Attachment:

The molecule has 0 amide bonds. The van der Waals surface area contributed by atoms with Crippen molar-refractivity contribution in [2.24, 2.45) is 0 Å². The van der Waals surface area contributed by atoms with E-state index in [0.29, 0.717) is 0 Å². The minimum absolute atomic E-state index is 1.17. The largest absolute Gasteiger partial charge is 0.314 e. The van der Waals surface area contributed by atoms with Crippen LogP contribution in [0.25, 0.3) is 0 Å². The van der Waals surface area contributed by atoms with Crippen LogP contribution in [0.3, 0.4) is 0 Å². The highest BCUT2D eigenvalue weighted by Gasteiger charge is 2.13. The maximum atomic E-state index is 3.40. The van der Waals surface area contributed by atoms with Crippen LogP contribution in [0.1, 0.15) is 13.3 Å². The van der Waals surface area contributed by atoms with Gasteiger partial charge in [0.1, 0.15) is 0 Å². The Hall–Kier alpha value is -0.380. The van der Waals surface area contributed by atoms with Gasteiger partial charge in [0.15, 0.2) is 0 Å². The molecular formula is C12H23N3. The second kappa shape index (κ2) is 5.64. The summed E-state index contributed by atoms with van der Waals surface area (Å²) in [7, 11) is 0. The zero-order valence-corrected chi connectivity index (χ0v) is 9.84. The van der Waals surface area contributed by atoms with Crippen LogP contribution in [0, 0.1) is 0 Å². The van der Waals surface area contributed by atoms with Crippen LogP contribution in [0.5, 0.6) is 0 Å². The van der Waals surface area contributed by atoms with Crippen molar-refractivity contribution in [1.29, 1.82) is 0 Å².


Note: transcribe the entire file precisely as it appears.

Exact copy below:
The molecule has 0 amide bonds. The van der Waals surface area contributed by atoms with Crippen molar-refractivity contribution in [2.24, 2.45) is 0 Å². The van der Waals surface area contributed by atoms with E-state index in [0.29, 0.717) is 0 Å². The minimum absolute atomic E-state index is 1.17. The largest absolute Gasteiger partial charge is 0.314 e. The van der Waals surface area contributed by atoms with Crippen LogP contribution in [0.25, 0.3) is 0 Å². The van der Waals surface area contributed by atoms with Crippen LogP contribution in [0.3, 0.4) is 0 Å². The highest BCUT2D eigenvalue weighted by Gasteiger charge is 2.13. The maximum atomic E-state index is 3.40. The van der Waals surface area contributed by atoms with Crippen LogP contribution in [0.1, 0.15) is 13.3 Å². The van der Waals surface area contributed by atoms with Gasteiger partial charge in [0.1, 0.15) is 0 Å². The Hall–Kier alpha value is -0.380. The van der Waals surface area contributed by atoms with Gasteiger partial charge in [0.15, 0.2) is 0 Å². The molecular formula is C12H23N3. The second kappa shape index (κ2) is 5.64. The summed E-state index contributed by atoms with van der Waals surface area (Å²) in [7, 11) is 0. The zero-order valence-corrected chi connectivity index (χ0v) is 9.84. The van der Waals surface area contributed by atoms with Crippen LogP contribution in [0, 0.1) is 0 Å². The van der Waals surface area contributed by atoms with Crippen LogP contribution in [0.5, 0.6) is 0 Å². The van der Waals surface area contributed by atoms with Crippen molar-refractivity contribution in [1.29, 1.82) is 0 Å².